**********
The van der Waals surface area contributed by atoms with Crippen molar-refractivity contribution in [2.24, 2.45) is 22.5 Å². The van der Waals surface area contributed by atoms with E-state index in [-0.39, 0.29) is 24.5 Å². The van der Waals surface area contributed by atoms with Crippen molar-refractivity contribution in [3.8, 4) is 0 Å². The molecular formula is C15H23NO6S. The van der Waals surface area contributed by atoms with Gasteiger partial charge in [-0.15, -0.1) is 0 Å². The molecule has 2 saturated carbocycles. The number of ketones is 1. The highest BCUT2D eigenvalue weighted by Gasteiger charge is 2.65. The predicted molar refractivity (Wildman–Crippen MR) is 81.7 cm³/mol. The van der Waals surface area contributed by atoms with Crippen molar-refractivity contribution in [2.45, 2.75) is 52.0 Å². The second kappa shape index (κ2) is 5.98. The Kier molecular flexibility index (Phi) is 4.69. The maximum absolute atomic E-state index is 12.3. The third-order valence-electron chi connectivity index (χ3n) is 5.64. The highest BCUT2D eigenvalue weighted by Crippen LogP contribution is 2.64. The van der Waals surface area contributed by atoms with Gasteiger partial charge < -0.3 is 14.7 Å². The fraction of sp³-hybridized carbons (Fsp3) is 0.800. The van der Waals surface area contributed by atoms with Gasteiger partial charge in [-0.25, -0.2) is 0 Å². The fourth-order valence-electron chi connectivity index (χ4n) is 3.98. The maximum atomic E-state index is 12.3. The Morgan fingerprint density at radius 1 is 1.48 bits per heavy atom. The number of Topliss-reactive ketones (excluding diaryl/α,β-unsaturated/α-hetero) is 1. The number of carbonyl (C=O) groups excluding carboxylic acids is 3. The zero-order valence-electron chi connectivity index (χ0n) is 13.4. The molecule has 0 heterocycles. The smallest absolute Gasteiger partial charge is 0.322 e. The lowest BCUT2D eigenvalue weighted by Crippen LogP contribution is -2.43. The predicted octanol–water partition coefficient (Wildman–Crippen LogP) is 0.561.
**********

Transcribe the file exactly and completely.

The van der Waals surface area contributed by atoms with Crippen molar-refractivity contribution in [2.24, 2.45) is 22.5 Å². The van der Waals surface area contributed by atoms with E-state index in [-0.39, 0.29) is 24.5 Å². The van der Waals surface area contributed by atoms with Crippen molar-refractivity contribution in [3.8, 4) is 0 Å². The molecular formula is C15H23NO6S. The van der Waals surface area contributed by atoms with Gasteiger partial charge in [-0.15, -0.1) is 0 Å². The molecule has 2 saturated carbocycles. The number of ketones is 1. The highest BCUT2D eigenvalue weighted by Gasteiger charge is 2.65. The predicted molar refractivity (Wildman–Crippen MR) is 81.7 cm³/mol. The van der Waals surface area contributed by atoms with Crippen molar-refractivity contribution in [2.45, 2.75) is 52.0 Å². The second kappa shape index (κ2) is 5.98. The Kier molecular flexibility index (Phi) is 4.69. The maximum absolute atomic E-state index is 12.3. The third-order valence-electron chi connectivity index (χ3n) is 5.64. The highest BCUT2D eigenvalue weighted by Crippen LogP contribution is 2.64. The van der Waals surface area contributed by atoms with Gasteiger partial charge < -0.3 is 14.7 Å². The fraction of sp³-hybridized carbons (Fsp3) is 0.800. The van der Waals surface area contributed by atoms with Gasteiger partial charge in [-0.25, -0.2) is 0 Å². The fourth-order valence-electron chi connectivity index (χ4n) is 3.98. The maximum atomic E-state index is 12.3. The Morgan fingerprint density at radius 1 is 1.48 bits per heavy atom. The number of Topliss-reactive ketones (excluding diaryl/α,β-unsaturated/α-hetero) is 1. The number of carbonyl (C=O) groups excluding carboxylic acids is 3. The zero-order valence-electron chi connectivity index (χ0n) is 13.4. The molecule has 0 heterocycles. The smallest absolute Gasteiger partial charge is 0.322 e. The lowest BCUT2D eigenvalue weighted by Crippen LogP contribution is -2.43. The predicted octanol–water partition coefficient (Wildman–Crippen LogP) is 0.561.